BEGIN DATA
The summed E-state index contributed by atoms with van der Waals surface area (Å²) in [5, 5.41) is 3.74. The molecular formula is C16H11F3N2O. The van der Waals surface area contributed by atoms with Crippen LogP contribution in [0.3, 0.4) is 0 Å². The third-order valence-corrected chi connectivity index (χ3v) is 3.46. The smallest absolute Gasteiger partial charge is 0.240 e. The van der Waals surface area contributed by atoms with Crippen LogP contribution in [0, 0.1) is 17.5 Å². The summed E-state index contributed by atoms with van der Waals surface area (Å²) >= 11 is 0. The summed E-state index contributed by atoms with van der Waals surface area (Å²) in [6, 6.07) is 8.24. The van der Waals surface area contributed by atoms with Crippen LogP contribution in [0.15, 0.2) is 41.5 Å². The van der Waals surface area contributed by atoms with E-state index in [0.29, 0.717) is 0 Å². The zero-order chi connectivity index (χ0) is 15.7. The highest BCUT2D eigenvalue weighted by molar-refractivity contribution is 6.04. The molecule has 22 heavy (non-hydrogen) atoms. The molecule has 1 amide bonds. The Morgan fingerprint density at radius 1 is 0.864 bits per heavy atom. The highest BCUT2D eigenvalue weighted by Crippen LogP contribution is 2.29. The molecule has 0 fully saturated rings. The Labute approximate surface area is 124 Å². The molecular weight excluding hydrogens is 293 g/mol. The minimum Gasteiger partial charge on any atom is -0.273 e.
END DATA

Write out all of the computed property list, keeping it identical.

The summed E-state index contributed by atoms with van der Waals surface area (Å²) in [5, 5.41) is 3.74. The molecular formula is C16H11F3N2O. The van der Waals surface area contributed by atoms with Crippen LogP contribution in [0.3, 0.4) is 0 Å². The third-order valence-corrected chi connectivity index (χ3v) is 3.46. The smallest absolute Gasteiger partial charge is 0.240 e. The van der Waals surface area contributed by atoms with Crippen LogP contribution in [0, 0.1) is 17.5 Å². The summed E-state index contributed by atoms with van der Waals surface area (Å²) >= 11 is 0. The summed E-state index contributed by atoms with van der Waals surface area (Å²) in [6, 6.07) is 8.24. The van der Waals surface area contributed by atoms with Crippen LogP contribution in [0.15, 0.2) is 41.5 Å². The van der Waals surface area contributed by atoms with E-state index in [0.29, 0.717) is 0 Å². The zero-order chi connectivity index (χ0) is 15.7. The highest BCUT2D eigenvalue weighted by molar-refractivity contribution is 6.04. The molecule has 22 heavy (non-hydrogen) atoms. The molecule has 1 amide bonds. The Morgan fingerprint density at radius 1 is 0.864 bits per heavy atom. The highest BCUT2D eigenvalue weighted by Crippen LogP contribution is 2.29. The molecule has 0 fully saturated rings. The Labute approximate surface area is 124 Å². The molecular weight excluding hydrogens is 293 g/mol. The minimum Gasteiger partial charge on any atom is -0.273 e.